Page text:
Fred Hutch investigators have conducted groundbreaking research on cancer and disease prevention over many decades. This includes research that identified the link between hormone replacement therapy and lobular breast cancer and studies of how risk factors such as poor diet, lack of physical activity and smoking relate to chronic diseases such as type 2 diabetes, cardiovascular disease and obesity-associated types of cancer. We also have a robust research program in cancer screening — aimed at catching more cancers early, when they are easier to treat.
We are home to the country’s first cancer prevention research program funded by the National Cancer Institute. Established in 1983 within our Public Health Sciences Division, the program focuses on investigating cancer risk factors, developing risk-reduction interventions, and creating and testing novel screening and surveillance methods.
Much of our research on risk factors for cancer and other diseases is based on data from huge cohorts that can number in the hundreds of thousands, such as the Women’s Health Initiative. Using these large populations as a laboratory, our researchers look for links between disease and its possible triggers, from diet and lifestyle to environmental and genetic factors. Research topics include genetic and epigenetic biomarkers of cancer risk, breast cancer survivorship and diet, the effects of vitamin and mineral supplements on cancer risk, and the role of gut microbiota in obesity and chronic inflammation. These findings can lead to better screening guidelines, more individually tailored screening recommendations and more precise screening tests.
This landmark study, whose coordinating center is based at Fred Hutch, has changed the way health care providers prevent and treat many diseases and other health issues affecting postmenopausal women.
Fred Hutch researchers who are developing novel screening technologies include Dr. Amanda Paulovich, whose lab is developing technologies aimed at rapidly screening large numbers of telltale proteins, or biomarkers, for clues that may indicate the earliest stages of cancer and other diseases. Postdoctoral fellow Dr. Kristy Lastwika and her mentors, Drs. Paul Lampe and McGarry Houghton, are developing a blood test to help detect lung cancer in high-risk adults whose imaging scans are inconclusive. The team wants to create an alternative to subjecting those patients to a painful, expensive, and risky lung biopsy. Important discoveries on prostate cancer screening made by Dr. Ruth Etzioni and her colleagues have included the finding that a variant of the conventional PSA test could render more accurate results for men with borderline PSA levels.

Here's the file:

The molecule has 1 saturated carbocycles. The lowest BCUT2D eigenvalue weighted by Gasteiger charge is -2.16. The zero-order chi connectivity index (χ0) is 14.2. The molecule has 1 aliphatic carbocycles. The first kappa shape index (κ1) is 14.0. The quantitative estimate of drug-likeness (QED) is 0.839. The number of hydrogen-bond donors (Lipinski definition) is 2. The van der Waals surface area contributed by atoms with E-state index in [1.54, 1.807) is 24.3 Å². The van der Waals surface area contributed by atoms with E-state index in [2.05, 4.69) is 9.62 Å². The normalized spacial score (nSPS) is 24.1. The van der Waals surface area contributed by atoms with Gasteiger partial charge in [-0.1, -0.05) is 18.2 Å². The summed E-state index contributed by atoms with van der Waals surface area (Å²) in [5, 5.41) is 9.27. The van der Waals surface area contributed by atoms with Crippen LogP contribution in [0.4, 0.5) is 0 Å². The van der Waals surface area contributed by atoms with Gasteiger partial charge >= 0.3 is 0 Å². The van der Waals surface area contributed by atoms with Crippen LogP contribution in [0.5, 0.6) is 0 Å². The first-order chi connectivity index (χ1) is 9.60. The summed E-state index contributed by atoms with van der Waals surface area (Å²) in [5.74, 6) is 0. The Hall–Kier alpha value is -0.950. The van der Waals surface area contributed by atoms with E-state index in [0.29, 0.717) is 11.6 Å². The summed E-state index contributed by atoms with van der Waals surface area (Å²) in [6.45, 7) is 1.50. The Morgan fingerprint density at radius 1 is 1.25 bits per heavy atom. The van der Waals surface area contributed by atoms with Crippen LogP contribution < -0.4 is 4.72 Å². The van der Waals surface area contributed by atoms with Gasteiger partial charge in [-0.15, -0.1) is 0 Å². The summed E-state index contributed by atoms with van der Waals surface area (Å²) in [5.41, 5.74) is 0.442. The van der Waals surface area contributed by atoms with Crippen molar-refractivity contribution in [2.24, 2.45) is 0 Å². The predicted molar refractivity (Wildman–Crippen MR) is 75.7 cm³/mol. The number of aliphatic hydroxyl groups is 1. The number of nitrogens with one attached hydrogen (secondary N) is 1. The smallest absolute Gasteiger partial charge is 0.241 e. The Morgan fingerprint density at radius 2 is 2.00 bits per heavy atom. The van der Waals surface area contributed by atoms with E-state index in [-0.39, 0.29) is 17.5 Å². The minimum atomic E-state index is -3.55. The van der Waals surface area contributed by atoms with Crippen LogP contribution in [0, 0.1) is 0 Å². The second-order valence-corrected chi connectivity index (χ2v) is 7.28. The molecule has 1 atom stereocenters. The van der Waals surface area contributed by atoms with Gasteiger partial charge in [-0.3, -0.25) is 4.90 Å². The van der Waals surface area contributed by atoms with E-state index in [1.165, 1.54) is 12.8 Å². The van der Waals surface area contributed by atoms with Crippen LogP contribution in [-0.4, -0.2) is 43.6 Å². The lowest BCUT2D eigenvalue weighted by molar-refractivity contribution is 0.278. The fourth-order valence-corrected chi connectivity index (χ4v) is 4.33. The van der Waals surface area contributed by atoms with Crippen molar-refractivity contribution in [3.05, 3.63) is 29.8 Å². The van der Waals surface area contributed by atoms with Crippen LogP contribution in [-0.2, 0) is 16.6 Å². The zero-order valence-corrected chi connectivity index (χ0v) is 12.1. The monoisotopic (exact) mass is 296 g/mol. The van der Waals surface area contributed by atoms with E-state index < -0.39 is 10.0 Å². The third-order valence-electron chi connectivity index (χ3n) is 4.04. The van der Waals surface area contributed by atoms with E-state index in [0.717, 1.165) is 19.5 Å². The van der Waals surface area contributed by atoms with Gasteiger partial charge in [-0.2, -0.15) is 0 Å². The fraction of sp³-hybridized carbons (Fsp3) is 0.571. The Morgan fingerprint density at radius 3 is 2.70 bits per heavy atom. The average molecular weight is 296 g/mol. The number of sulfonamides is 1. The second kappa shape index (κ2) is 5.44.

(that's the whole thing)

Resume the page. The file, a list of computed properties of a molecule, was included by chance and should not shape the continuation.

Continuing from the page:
Fred Hutch researchers are studying many approaches to reducing cancer risk. One major area of investigation is lifestyle interventions. For example, we are studying the impact of eating smaller and more frequent meals on disease risk and investigating whether consuming full-fat dairy products could reduce the risk of type 2 diabetes. We are also developing interventions to help people exercise regularly and keep their weight in check to decrease cancer risk. Our scientists are even developing smartphone apps to help people manage their cravings and quit tobacco. Other major areas of research on risk reduction include drugs to block the development or recurrence of cancer, including tamoxifen to reduce breast cancer risk and aspirin to reduce colorectal cancer risk. We also study the role of prophylactic surgery to prevent breast, ovarian and other cancers.
Fred Hutch is home to several centers for surveillance data, including the Cancer Surveillance System (CSS), which collects population-based data on cancer incidence and survival in 13 counties in western Washington state. The data allow public health researchers to track trends in the incidence of all forms of cancer, identify and investigate patterns of cancer occurrence, and monitor trends in mortality and survival for specific cancers. CSS data feed into the larger national cancer registry, the Surveillance, Epidemiology and End Results (SEER) Program. Analysis of registry data has led our researchers to many important findings about prevention and risk, including that prostate cancer is more common and deadly in black men, breast cancer treatments and outcomes differ widely among women of different races and ethnicities, and airborne allergies in women may be linked to higher risk of blood cancers.
Although a valuable resource, SEER also has well-documented gaps — it tracks incidence, diagnosis, and mortality but does not capture metastatic recurrence. Dr. Ruth Etzioni and others are working on ways to enhance the registry by using claims data and patient-reported outcomes. This is critical for many types of cancer — including breast cancer, where 20 percent of patients diagnosed with early-stage disease (stage 1 to stage 3) will experience a metastatic recurrence within 20 years.